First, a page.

In this section we study the spherically-symmetric sector, i.e., the monopole contribution, which corresponds to , in a multipole expansion in terms of spherical harmonics , of metric fluctuations for an evaporating black hole. Restricting one’s attention to the spherically-symmetric sector of metric fluctuations necessarily implies a partial description of the fluctuations because, contrary to the case for semiclassical-gravity solutions, even if one starts with spherically-symmetric initial conditions, the stress-tensor fluctuations will induce fluctuations involving higher multipoles. Thus, the multipole structure of the fluctuations is far richer than that of spherically-symmetric semiclassical-gravity solutions, but this also means that obtaining a complete solution (including all multipoles) for fluctuations, rather than the mean value, is much more difficult. For spherically-symmetric fluctuations only induced fluctuations are possible. The fact that intrinsic fluctuations cannot exist can be clearly seen if one neglects vacuum-polarization effects, since Birkhoff’s theorem forbids the existence of spherically-symmetric free metric perturbations in the exterior vacuum region of a spherically-symmetric black hole that keep the ADM mass constant. (This fact rings an alarm in the approach taken in  to the black-hole fluctuation problem. The degrees of freedom corresponding to spherically-symmetric perturbations are constrained by the Hamiltonian and momentum constraints both at the classical and quantum level. Therefore, they will not exhibit quantum fluctuations unless they are coupled to a quantum matter field.) Even when vacuum-polarization effects are included, spherically-symmetric perturbations, characterized by and , are not independent degrees of freedom. This follows from Equations (215)–(217), which can be regarded as constraint equations.
Considering only spherical-symmetry fluctuations is a simplification but it should be emphasized that it gives more accurate results than two-dimensional dilation-gravity models resulting from simple dimensional reduction [249, 341, 349]. This is because we project the solutions of the Einstein–Langevin equation just at the end, rather than considering only the contribution of the -wave modes to the classical action for both the metric and the matter fields from the very beginning. Hence, an infinite number of modes for the matter fields with contribute to the projection of the noise kernel, whereas only the -wave modes for each matter field would contribute to the noise kernel if dimensional reduction had been imposed right from the start, as done in [289, 290, 291] as well as in studies of two-dimensional dilation-gravity models.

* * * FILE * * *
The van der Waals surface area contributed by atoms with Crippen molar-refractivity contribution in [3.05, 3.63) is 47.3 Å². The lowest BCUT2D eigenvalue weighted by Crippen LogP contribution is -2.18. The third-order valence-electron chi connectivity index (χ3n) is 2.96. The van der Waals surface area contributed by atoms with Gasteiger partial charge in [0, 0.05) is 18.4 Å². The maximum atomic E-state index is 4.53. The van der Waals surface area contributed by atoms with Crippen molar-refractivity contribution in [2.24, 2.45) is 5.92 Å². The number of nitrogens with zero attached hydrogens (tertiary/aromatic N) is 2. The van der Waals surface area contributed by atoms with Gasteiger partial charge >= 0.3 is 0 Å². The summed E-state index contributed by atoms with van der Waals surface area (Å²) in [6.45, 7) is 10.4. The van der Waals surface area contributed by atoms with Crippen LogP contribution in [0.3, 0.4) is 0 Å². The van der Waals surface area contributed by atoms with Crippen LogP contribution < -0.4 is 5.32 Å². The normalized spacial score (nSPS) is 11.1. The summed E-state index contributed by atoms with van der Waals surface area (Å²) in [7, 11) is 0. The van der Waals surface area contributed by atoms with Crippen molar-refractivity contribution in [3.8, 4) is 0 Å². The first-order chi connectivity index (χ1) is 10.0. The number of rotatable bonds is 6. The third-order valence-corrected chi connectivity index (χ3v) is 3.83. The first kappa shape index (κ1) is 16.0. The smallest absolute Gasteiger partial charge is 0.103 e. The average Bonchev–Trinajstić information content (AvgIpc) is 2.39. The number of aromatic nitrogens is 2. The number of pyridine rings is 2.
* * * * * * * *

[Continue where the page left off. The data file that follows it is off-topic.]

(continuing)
The Einstein–Langevin equation for the spherically-symmetric sector of metric perturbations can be obtained by considering linear perturbations of and , projecting the stochastic source that accounts for the stress-tensor fluctuations to the sector, and adding it to the right-hand side of Equations (215)–(217). We will focus our attention on the equation for the evolution of , the perturbation of :
A more serious issue raised by HR is that in most previous investigations [24, 377] of the problem of metric fluctuations driven by quantum matter field fluctuations of states regular on the horizon (as far as the expectation value of the stress tensor is concerned) most authors assumed the existence of correlations between the outgoing energy flux far from the horizon and a negative energy flux crossing the horizon. (See, however, [290, 291], in which those correlators were shown to vanish in an effectively two-dimensional model.) In semiclassical gravity, using energy conservation arguments, such correlations have been confirmed for the expectation value of the energy fluxes, provided that the mass of the black hole is much larger than the Planck mass. However, a more careful analysis by HR shows that no such simple connection exists for energy flux fluctuations. It also reveals that the fluctuations on the horizon are in fact divergent. This requires that one modify the classical picture of the event horizon from a sharply defined three-dimensional hypersurface to that possessing a finite width, i.e., a fluctuating geometry. One needs to find an appropriate way of probing the metric fluctuations near the horizon and extracting physically meaningful information. It also testifies to the necessity of a complete reexamination of all cases afresh and that an evaluation of the noise kernel near the horizon seems unavoidable for the consideration of fluctuations and backreaction issues.